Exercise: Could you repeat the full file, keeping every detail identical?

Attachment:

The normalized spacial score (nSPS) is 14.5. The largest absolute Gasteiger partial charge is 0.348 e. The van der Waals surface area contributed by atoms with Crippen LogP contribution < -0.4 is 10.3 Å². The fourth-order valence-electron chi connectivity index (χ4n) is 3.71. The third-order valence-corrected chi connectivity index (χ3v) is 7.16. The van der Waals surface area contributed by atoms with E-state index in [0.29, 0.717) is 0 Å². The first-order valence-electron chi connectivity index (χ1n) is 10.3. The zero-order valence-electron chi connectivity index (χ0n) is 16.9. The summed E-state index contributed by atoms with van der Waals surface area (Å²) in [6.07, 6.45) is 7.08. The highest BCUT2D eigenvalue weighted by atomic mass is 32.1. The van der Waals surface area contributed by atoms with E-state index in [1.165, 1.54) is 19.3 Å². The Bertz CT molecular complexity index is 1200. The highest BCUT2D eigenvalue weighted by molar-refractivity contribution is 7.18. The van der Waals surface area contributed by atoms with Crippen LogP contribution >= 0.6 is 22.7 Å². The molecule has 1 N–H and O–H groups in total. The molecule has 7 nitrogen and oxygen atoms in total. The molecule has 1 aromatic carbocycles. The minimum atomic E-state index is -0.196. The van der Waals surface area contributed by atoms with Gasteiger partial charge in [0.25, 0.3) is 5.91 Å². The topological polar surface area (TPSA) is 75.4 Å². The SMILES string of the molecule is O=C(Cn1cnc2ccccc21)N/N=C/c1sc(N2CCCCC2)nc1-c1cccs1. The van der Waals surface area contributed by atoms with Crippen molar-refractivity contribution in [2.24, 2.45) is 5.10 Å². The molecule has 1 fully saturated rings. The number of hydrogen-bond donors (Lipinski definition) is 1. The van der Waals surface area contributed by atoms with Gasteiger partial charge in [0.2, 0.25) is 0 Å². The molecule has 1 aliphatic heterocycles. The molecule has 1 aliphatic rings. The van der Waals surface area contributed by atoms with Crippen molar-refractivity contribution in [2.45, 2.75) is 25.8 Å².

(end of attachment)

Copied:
The normalized spacial score (nSPS) is 14.5. The largest absolute Gasteiger partial charge is 0.348 e. The van der Waals surface area contributed by atoms with Crippen LogP contribution < -0.4 is 10.3 Å². The fourth-order valence-electron chi connectivity index (χ4n) is 3.71. The third-order valence-corrected chi connectivity index (χ3v) is 7.16. The van der Waals surface area contributed by atoms with E-state index in [0.29, 0.717) is 0 Å². The first-order valence-electron chi connectivity index (χ1n) is 10.3. The zero-order valence-electron chi connectivity index (χ0n) is 16.9. The summed E-state index contributed by atoms with van der Waals surface area (Å²) in [6.07, 6.45) is 7.08. The highest BCUT2D eigenvalue weighted by atomic mass is 32.1. The van der Waals surface area contributed by atoms with E-state index in [1.165, 1.54) is 19.3 Å². The Bertz CT molecular complexity index is 1200. The highest BCUT2D eigenvalue weighted by molar-refractivity contribution is 7.18. The van der Waals surface area contributed by atoms with Crippen LogP contribution >= 0.6 is 22.7 Å². The molecule has 1 N–H and O–H groups in total. The molecule has 7 nitrogen and oxygen atoms in total. The molecule has 1 aromatic carbocycles. The minimum atomic E-state index is -0.196. The van der Waals surface area contributed by atoms with Gasteiger partial charge in [0.25, 0.3) is 5.91 Å². The topological polar surface area (TPSA) is 75.4 Å². The SMILES string of the molecule is O=C(Cn1cnc2ccccc21)N/N=C/c1sc(N2CCCCC2)nc1-c1cccs1. The van der Waals surface area contributed by atoms with Crippen molar-refractivity contribution in [2.24, 2.45) is 5.10 Å². The molecule has 1 fully saturated rings. The number of hydrogen-bond donors (Lipinski definition) is 1. The van der Waals surface area contributed by atoms with Gasteiger partial charge in [0.2, 0.25) is 0 Å². The molecule has 1 aliphatic heterocycles. The molecule has 1 aliphatic rings. The van der Waals surface area contributed by atoms with Crippen molar-refractivity contribution in [2.45, 2.75) is 25.8 Å².